His autobiography is out this summer and the final chapter will be an anti-climax. Unless he comes out with guns blazing over the Ehiogu saga, the West Brom board's relationship with him should be supportive enough.

Barwick dogged by FA's knack of compromising

So the obsession with compromise and committees that underpins so much of English society continues to make a mockery of the Football Association as they search for a new England manager.

We'll all be put out of our misery soon as the bruised egos of the selection committee are nursed. Then we'll be entitled to ask: "What is the point of a chief executive in charge of an organisation that makes so much money and influences so many careers and lives."

Does Brian Barwick justify his title? Why isn't he making the decision and he alone?

I'm under the impression that's what a CEO does in other professions. You trawl for opinions from influential colleagues, of course, but then you earn your money by standing alone and living with your decision.

I wonder, when Barwick took the job, did he realise how much he'd be dogged by the FA's chronic knack of compromising matters, ushering in chaos by allowing so much input from those who don't understand the imperatives.

Sir Trevor Brooking, with his playing background, is the only other FA figure entitled to make significant input to Barwick on this issue. The rest are just striking attitudes and indulging in turf wars.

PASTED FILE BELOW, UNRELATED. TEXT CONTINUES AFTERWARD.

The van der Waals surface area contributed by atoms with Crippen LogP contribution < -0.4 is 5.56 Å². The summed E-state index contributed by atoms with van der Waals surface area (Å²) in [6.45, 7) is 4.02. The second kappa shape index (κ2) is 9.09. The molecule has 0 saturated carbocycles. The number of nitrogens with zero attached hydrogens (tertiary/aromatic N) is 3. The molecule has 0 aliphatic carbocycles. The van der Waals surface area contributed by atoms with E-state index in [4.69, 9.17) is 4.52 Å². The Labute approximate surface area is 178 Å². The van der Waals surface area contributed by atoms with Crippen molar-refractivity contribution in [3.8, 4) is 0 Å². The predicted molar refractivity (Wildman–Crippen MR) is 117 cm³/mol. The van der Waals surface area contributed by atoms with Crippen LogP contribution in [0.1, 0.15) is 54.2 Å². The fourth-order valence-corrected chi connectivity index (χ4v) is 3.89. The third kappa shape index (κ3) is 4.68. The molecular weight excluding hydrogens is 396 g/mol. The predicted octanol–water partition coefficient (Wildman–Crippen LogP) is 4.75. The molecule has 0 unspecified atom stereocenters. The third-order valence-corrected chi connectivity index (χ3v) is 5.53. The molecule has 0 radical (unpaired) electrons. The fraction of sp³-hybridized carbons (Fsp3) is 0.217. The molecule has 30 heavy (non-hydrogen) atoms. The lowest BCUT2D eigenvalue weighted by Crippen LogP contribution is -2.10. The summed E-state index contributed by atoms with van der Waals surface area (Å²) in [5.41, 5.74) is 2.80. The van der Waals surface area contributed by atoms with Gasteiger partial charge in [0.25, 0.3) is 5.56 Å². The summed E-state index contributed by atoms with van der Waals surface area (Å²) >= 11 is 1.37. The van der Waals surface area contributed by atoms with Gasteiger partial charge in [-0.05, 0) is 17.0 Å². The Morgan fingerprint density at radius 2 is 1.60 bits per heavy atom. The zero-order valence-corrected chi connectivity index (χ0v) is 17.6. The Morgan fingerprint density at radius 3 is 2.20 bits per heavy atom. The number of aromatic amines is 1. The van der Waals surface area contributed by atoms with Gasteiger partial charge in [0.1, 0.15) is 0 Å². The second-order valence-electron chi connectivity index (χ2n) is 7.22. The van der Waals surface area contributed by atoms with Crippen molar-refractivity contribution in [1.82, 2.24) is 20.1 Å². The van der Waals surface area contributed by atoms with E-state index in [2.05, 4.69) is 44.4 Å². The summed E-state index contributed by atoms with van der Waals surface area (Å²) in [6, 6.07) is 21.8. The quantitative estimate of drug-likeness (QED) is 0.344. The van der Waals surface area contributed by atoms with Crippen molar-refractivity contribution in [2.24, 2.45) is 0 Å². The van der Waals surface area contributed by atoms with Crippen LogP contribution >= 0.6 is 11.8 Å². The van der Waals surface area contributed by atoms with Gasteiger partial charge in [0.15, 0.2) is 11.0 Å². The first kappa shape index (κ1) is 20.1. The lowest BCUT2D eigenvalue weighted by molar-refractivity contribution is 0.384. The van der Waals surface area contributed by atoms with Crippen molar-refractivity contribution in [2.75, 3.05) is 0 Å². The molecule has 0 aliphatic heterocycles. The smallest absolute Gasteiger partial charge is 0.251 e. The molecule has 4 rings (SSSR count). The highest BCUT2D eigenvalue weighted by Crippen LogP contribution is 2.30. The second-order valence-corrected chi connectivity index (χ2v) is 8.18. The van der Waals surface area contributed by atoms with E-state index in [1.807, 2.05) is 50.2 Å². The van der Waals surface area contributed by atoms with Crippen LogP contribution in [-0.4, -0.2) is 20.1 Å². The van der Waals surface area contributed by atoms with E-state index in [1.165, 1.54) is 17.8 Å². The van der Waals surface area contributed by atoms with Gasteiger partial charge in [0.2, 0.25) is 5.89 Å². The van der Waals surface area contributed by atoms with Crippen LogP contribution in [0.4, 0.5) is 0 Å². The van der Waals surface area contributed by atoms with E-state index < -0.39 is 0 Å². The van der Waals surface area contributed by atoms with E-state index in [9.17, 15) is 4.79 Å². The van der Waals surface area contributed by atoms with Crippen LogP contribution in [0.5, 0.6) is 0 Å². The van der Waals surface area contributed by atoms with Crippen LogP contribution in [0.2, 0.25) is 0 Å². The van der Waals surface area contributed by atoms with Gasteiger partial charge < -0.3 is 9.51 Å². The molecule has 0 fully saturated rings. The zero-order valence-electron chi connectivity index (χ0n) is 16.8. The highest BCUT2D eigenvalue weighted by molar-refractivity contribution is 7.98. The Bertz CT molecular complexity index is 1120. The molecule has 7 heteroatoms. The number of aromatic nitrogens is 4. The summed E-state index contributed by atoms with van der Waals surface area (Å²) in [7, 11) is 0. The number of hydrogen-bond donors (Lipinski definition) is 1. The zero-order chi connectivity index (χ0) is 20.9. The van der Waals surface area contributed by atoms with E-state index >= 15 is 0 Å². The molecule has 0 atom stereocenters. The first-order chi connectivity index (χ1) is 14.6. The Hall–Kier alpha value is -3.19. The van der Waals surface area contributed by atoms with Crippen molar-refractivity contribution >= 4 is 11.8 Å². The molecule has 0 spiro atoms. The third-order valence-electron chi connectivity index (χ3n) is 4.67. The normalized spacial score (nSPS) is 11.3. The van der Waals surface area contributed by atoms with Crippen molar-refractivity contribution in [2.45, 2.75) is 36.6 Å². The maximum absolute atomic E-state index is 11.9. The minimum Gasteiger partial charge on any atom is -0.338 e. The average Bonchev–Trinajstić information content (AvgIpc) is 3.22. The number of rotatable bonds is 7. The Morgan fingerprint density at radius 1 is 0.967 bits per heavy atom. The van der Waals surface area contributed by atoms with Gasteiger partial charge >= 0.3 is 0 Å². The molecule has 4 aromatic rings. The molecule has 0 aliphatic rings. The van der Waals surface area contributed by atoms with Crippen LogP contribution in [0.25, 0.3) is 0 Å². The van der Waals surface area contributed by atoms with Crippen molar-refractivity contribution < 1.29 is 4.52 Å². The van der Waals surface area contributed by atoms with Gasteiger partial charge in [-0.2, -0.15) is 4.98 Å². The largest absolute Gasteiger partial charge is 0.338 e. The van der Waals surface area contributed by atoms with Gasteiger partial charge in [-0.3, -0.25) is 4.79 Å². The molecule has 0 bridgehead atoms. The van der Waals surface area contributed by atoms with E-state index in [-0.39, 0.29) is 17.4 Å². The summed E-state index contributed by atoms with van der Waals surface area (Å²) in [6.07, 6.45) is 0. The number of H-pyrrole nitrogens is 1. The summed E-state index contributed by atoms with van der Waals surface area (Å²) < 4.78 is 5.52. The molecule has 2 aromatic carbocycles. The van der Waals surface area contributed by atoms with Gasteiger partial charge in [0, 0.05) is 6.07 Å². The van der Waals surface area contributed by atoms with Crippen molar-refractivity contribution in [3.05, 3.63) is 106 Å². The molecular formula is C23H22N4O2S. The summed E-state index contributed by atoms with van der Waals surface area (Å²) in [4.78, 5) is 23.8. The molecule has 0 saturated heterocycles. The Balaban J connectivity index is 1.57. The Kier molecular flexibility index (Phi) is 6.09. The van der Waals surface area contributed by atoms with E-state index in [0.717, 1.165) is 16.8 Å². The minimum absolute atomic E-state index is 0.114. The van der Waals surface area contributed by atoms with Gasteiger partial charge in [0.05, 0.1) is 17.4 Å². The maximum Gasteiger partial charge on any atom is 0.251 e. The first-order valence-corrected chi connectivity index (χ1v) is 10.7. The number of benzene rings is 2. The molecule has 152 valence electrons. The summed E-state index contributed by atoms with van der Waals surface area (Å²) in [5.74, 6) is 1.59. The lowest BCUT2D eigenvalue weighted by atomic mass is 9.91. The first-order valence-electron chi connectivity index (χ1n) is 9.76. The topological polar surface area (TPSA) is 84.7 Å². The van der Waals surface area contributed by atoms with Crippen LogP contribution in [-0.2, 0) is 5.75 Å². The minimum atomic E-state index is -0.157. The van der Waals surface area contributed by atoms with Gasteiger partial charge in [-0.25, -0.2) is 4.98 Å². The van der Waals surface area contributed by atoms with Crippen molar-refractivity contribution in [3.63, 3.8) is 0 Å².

Consider the case of someone plying his managerial trade in the Premiership who is clearly one of the greatest in recent decades.

He is the perfect age - 59 - has vast experience of Europe, is an acknowledged master at man-management, with an unrivalled contacts book and oversees a brand of football at his club that would make the England national side admired all over the world.

He is Arsene Wenger, of Arsenal. He is French. A Johnny Foreigner. But some of the inner cadre at the FA have come round to the idea that the new manager doesn't now have to be English. So Luiz Felipe Scolari is back in the frame.

Why hasn't Wenger been approached? Could it be that the main backer of Scolari at the FA is David Dein, the vice-chairman of Arsenal?

Dein pulled off a notable coup by luring the little-known Wenger to Highbury from Japan in 1996. Commendably, he wants the best man for the England job, irrespective of his nationality. So why doesn't he push for Wenger?

Could it be that Dein can't wear two hats in Soho Square and that he can't bear the thought of Wenger leaving Arsenal when they're in sight of the Champions' League trophy, a move to a new stadium and the prospect of having to sell the great Thierry Henry?